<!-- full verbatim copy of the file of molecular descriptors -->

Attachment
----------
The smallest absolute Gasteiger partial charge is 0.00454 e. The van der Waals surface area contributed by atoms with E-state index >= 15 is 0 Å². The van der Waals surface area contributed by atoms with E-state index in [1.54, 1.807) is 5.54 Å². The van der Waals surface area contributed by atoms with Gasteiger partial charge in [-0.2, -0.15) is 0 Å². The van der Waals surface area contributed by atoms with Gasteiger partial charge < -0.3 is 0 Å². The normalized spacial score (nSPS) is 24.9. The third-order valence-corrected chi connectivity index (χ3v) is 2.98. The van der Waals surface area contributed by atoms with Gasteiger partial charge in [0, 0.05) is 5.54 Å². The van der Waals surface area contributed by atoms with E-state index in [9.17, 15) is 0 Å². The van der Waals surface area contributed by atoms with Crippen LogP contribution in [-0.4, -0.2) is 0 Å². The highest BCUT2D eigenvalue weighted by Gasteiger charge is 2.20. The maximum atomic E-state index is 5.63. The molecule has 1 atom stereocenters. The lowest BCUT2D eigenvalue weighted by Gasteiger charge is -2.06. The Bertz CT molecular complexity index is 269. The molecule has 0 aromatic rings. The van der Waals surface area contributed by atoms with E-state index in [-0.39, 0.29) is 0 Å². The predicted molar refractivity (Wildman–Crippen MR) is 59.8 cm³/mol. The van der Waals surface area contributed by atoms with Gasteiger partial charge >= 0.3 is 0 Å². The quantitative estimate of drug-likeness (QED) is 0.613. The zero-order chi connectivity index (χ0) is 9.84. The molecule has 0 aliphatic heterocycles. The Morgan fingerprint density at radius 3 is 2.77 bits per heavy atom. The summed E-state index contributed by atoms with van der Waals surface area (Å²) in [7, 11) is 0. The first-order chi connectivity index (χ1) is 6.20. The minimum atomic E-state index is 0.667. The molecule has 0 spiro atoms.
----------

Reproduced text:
The smallest absolute Gasteiger partial charge is 0.00454 e. The van der Waals surface area contributed by atoms with E-state index >= 15 is 0 Å². The van der Waals surface area contributed by atoms with E-state index in [1.54, 1.807) is 5.54 Å². The van der Waals surface area contributed by atoms with Gasteiger partial charge in [-0.2, -0.15) is 0 Å². The van der Waals surface area contributed by atoms with Gasteiger partial charge < -0.3 is 0 Å². The normalized spacial score (nSPS) is 24.9. The third-order valence-corrected chi connectivity index (χ3v) is 2.98. The van der Waals surface area contributed by atoms with Gasteiger partial charge in [0, 0.05) is 5.54 Å². The van der Waals surface area contributed by atoms with E-state index in [9.17, 15) is 0 Å². The van der Waals surface area contributed by atoms with Crippen LogP contribution in [-0.4, -0.2) is 0 Å². The highest BCUT2D eigenvalue weighted by Gasteiger charge is 2.20. The maximum atomic E-state index is 5.63. The molecule has 1 atom stereocenters. The lowest BCUT2D eigenvalue weighted by Gasteiger charge is -2.06. The Bertz CT molecular complexity index is 269. The molecule has 0 aromatic rings. The van der Waals surface area contributed by atoms with E-state index in [-0.39, 0.29) is 0 Å². The predicted molar refractivity (Wildman–Crippen MR) is 59.8 cm³/mol. The van der Waals surface area contributed by atoms with Gasteiger partial charge >= 0.3 is 0 Å². The quantitative estimate of drug-likeness (QED) is 0.613. The zero-order chi connectivity index (χ0) is 9.84. The molecule has 0 aliphatic heterocycles. The Morgan fingerprint density at radius 3 is 2.77 bits per heavy atom. The summed E-state index contributed by atoms with van der Waals surface area (Å²) in [7, 11) is 0. The first-order chi connectivity index (χ1) is 6.20. The minimum atomic E-state index is 0.667. The molecule has 0 spiro atoms.